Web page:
From MValgebras to AFalgebras via ordered groups: the first twenty years Abstract: Elliott’s theory yields a classification of AFalgebras in terms of countable Riesz groups. In particular, AFalgebras whose Murray von Neumann order of projections is a lattice correspond to (countable) latticeordered abelian groups with orderunit. These groups are categorically equivalent to (countable) MValgebras, the algebras of Lukasiewicz infinitevalued logic. Propositions in this logic are states of knowledge in a R{‘e}nyiUlam game of Twenty Questions with lies, just as propositions in boolean logic are states of knowledge in the Twenty Questions game. We survey recent research on the interplay between these structures, including new representation theorems for latticeordered abelian groups, and decidability/undecidability results for the isomorphism problem of finitely presented AF C*algebras. 
March 9, 2006 
Spring Break 
March 16, 2006 
Richard Kadison, University of Pennsylvania Reexamining the Pythagorean Theorem – A Functional Analyst’s View Abstract: In the colloquium talk we’ll study some surprising twists and connections with operator algebras, symmetric spaces, Schur’s work – on reviewing the basic theorem. We’ll start at the beginning. In the second lecture (on Friday), we’ll study the SchurHorn extension and Pythagoras in II_{1} factors, as well as connections with the work of Kostant, Atiyah, and GuilleminSternberg. This may be a bit more technical.

March 23, 2006 
Jonathan Rosenberg, University of Maryland An analogue of the Novikov Conjecture in complex algebraic geometry Abstract: We introduce an analogue of the Novikov Conjecture on higher signatures in the context of the algebraic geometry of (nonsingular) complex projective varieties. This conjecture asserts that certain “higher Todd genera” are birational invariants, and implies birational invariance of certain extra combinations of Chern classes (beyond just the classical Todd genus) in the case of varieties with large fundamental group (in the topological sense). The conjecture is, in a certain sense, best possible, and unlike the usual Novikov Conjecture, it is already known to be true in all cases, though some variants are still open. An interesting biproduct of this work is a curious analogy between the homotopy category of smooth manifolds and the birational category of smooth projective varieties.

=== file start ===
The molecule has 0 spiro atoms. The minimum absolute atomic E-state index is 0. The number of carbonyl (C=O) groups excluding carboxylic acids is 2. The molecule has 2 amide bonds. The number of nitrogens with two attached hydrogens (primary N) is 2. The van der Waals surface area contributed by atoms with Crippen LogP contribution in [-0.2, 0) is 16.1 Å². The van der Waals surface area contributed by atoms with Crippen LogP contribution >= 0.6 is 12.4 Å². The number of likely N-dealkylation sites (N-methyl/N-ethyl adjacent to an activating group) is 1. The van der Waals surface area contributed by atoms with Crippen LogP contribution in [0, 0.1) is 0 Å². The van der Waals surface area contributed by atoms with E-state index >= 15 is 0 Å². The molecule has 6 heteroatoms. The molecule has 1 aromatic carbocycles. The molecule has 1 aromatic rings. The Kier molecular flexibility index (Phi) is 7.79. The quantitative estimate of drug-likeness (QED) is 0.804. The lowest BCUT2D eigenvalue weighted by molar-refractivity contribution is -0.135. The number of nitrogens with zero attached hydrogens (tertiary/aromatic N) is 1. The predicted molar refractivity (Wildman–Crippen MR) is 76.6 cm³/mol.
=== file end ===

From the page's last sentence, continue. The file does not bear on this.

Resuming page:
March 30, 2006 
Noga Alon, Tel Aviv University (visiting Princeton) The structure of graphs and Grothendieck type inequalities Abstract: I will describe a connection between a classical inequality of Grothendieck, a constructive version of a powerful lemma of Szemeredi in Graph Theory, and integrality gaps of certain integer programming problems. The investigation of this connection suggests the definition of a new graph parameter, called the Grothendieck constant of a graph, whose study is motivated by algorithmic applications, and leads to several extensions of the inequality of Grothendieck, to an improvement of a recent result of Kashin and Szarek, and to a solution of a problem of Megretski and of Charikar and Wirth.

April 6, 2006 
Yang Wang, Georgia Tech Hilbert’s 3rd Problem, Lattice Tiling, and WeylHeisenberg Bases Abstract: Steinhaus proposed in the 1950’s the following “infamous” problem: Is there a set T such that every rotation of T tiles the plane by the integer lattice? Jackson and Mauldin recently showed that such a T exists if the set is not required to be measurable. The question remains open for measurable sets. A similar question one may ask is that given a collection of lattices can one find a measurable set T that tiles R^{n} by each of the lattices in the collection. This question has a surprising link to timefrequency analysis, and to the classic Hilbert’s third problem.

April 13, 2006 
Faculty Meeting 
April 20, 2006 
Particles and Fluids Abstract: I will discuss systems in which particles interact with a fluid that carries them. The particles are agitated by thermal noise and constrained by interparticle potentials. The system is modeled by a nonlinear FokkerPlanck equation, describing the particles, coupled with the NavierStokes equations, describing the fluid. In the absence of coupling to a fluid, the nonlinear FokkerPlanck equation has a gradient structure with multiple steady states. I will talk about some of the existing results and some of the open questions arising in the presence of coupling. 
Colloquium Chair: Gieri Simonett